new from post-asemic press: “possible gardens”, by jaap blonk

https://www.amazon.com/gp/product/1734866284/ref=ppx_yo_dt_b_asin_title_o00_s00?ie=UTF8&psc=1

Jaap Blonk (born 1953 in the Netherlands) first became known worldwide for his performances of sound poetry. He has performed and taught on all continents. From his sound poetry scores he gradually developed an independent body of visual work. This new product of his abundant phantasy is a book of colourful and playful drawings, adding new dimensions to writing. Myriads of little beings populate each page. As in the artist’s 2019 book “111 Recipes” they are distant descendants of Blonk’s earlier phonetic signs. From the introduction by Canadain writer, artist and scholar Derek Beualieu: “Each possible garden is a harvest of sound and image, of script and performance, which asks the reader to be open to a new menu.” One element here is the depiction of a struggle between restriction and freedom as a reminder of the recent lockdown periods: in each drawing some of the tiny beings are boxed, while many others roam freely. Sometimes the images look like scientific illustrations from an unknown world, depicting mysterious interactions and behaviors. But always there is poetry in these protozoa as they squirm and swim though a microscopic linguistic field, ebbing and flowing, gathering and fracturing – a constant dance of interplay and restriction. This edition fits the history of Post-Asemic Press beautifully, as a publisher of novel ways of writing. Asemic: no semantic meaning in the word sense, abstract, but with a lively and abundant musical expression. Small wonder with Jaap Blonk’s background as a world-renowned sound artist.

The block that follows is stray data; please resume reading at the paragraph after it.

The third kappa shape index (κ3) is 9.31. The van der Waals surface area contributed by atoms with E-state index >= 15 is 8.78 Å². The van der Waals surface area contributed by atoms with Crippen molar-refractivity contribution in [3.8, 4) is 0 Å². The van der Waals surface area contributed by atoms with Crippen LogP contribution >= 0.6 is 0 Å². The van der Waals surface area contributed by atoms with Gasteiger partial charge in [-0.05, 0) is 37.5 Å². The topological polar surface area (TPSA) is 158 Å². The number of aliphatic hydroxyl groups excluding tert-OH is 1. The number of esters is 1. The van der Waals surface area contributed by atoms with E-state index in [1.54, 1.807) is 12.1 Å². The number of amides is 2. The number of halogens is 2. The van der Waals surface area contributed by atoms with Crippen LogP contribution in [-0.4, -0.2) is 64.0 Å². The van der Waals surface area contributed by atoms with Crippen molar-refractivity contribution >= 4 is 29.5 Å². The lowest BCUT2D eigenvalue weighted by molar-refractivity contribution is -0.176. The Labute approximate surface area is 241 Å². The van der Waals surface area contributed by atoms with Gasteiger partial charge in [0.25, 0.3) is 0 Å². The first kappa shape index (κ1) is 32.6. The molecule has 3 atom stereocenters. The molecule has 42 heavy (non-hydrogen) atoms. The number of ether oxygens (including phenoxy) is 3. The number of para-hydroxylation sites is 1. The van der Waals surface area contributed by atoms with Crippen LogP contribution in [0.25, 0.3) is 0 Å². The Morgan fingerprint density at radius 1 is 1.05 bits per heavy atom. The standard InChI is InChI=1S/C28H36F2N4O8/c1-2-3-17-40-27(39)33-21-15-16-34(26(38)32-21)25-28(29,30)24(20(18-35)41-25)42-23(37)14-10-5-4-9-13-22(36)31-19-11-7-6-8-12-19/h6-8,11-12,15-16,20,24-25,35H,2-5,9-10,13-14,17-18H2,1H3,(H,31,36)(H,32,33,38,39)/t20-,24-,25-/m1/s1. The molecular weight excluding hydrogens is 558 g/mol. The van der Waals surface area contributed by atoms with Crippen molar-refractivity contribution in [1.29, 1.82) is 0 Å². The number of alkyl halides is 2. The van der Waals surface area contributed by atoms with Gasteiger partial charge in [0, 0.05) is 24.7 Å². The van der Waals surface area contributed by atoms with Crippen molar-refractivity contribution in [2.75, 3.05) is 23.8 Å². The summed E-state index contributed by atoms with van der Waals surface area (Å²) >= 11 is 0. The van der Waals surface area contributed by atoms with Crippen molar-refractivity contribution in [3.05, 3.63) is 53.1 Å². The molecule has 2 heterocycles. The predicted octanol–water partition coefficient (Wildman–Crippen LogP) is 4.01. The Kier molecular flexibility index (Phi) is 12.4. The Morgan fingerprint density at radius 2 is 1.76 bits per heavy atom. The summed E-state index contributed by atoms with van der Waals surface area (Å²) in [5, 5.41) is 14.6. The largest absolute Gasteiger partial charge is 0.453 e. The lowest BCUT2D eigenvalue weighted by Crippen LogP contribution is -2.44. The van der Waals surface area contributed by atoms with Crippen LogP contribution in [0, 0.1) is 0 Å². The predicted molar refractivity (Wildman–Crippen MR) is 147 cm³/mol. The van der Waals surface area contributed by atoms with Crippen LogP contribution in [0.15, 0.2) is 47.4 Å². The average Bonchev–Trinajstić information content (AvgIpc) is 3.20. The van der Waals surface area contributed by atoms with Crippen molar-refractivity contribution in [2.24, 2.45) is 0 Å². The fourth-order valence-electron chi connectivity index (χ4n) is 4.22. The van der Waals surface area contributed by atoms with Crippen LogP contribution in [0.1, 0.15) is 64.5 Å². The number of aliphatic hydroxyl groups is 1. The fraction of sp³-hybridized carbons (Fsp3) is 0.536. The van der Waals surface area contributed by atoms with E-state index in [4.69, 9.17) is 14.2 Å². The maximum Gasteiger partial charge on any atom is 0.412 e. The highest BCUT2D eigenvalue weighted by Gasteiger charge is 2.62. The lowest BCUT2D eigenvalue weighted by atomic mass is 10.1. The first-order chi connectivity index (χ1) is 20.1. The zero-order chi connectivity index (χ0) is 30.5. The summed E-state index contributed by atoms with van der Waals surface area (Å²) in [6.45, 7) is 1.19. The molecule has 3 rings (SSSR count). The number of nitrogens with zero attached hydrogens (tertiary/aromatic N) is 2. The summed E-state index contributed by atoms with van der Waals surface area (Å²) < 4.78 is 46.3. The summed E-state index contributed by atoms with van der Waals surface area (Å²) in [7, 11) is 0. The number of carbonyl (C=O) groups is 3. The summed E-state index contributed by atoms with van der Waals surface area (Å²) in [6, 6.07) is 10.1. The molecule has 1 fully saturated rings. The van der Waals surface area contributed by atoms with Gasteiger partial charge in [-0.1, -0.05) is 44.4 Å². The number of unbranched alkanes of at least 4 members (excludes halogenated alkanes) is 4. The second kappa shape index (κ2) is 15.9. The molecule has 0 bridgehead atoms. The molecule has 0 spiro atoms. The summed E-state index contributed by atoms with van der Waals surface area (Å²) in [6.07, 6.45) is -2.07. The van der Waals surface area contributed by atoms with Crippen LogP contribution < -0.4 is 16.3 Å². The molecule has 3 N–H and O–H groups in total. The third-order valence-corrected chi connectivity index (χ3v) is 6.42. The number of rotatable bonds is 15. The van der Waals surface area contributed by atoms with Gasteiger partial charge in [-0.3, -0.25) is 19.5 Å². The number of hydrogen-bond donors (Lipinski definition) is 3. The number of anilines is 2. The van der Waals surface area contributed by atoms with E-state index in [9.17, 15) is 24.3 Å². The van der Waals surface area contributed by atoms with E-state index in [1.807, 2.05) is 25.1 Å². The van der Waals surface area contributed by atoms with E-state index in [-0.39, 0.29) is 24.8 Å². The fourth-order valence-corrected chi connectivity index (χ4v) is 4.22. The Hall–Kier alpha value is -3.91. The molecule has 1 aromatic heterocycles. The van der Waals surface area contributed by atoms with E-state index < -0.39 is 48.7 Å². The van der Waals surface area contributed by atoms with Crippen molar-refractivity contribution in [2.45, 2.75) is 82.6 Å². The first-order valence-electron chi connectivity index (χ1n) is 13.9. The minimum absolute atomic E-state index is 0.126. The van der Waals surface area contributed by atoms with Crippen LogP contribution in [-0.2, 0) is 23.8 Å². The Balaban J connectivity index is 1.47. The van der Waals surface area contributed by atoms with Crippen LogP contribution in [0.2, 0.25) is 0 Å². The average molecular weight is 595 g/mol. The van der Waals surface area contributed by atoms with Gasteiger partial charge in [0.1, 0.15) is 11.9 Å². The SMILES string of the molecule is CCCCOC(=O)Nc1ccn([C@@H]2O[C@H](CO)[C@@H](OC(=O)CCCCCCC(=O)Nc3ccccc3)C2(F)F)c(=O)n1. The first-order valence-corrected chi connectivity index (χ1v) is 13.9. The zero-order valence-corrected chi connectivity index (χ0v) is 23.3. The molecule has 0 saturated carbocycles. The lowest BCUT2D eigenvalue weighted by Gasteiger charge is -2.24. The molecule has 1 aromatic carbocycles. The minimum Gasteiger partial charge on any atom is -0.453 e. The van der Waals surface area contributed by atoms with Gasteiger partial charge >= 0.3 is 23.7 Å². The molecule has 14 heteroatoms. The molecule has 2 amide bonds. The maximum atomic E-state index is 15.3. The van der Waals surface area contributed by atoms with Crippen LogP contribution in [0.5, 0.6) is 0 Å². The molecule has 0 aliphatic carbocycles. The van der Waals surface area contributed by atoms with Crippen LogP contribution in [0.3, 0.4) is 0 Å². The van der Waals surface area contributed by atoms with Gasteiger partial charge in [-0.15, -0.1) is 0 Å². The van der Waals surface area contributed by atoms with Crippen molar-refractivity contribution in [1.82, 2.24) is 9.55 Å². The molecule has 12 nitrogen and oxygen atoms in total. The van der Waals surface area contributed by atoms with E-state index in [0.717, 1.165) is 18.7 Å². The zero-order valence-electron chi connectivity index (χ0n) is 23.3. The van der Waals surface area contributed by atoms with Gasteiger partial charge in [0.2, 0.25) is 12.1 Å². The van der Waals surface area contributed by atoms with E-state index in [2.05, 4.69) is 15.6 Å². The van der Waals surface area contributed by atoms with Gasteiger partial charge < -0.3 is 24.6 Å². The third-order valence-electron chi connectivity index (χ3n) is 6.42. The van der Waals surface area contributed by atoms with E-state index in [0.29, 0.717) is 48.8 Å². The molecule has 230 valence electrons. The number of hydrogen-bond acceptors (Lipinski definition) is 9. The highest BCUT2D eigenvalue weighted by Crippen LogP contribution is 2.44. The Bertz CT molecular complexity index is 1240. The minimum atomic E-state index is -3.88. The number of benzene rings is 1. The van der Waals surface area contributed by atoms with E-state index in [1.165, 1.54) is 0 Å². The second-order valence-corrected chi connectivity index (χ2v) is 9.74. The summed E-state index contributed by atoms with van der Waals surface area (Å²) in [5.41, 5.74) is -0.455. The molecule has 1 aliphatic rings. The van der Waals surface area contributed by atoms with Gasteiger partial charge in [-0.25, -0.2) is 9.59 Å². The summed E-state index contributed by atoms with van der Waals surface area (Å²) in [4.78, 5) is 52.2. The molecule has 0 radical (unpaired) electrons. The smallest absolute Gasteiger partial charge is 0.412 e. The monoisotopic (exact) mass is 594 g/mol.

“These asemic poems move fluently between language, design and illustration, creating informational graphics where the information remains unknown, inviting diverse interpretations. The suggestion that these are scientific illustrations from an unknown world depicting mysterious interactions and behaviors—animal, vegetable, chemical—does little to make their uncomfortable strangeness more familiar. If anything, the sense these are poetic explanations of processes and activities brings their alienation more fully into consciousness.”
—Michael Betancourt

“Stare gently at each possible garden Jaap Blonk has sown here until it begins to vibrate, layer by layer, lifting off the page, two dimensions shifting into three then four. Keep staring and the gardens and landscapes and maps will move and grow and glow into and through and with your eyes. Continue to stare and they will become your eyes and then your ears. To reap the tactile possibilities Blonk has generously cultivated, stare longer, and listen closely (listen as if you are the soil), page after page. When and if you are ready to eat, gently shake the pages onto the tip of your tongue (no seasoning or dressing needed). Enjoy the harvest!”
—Crag Hill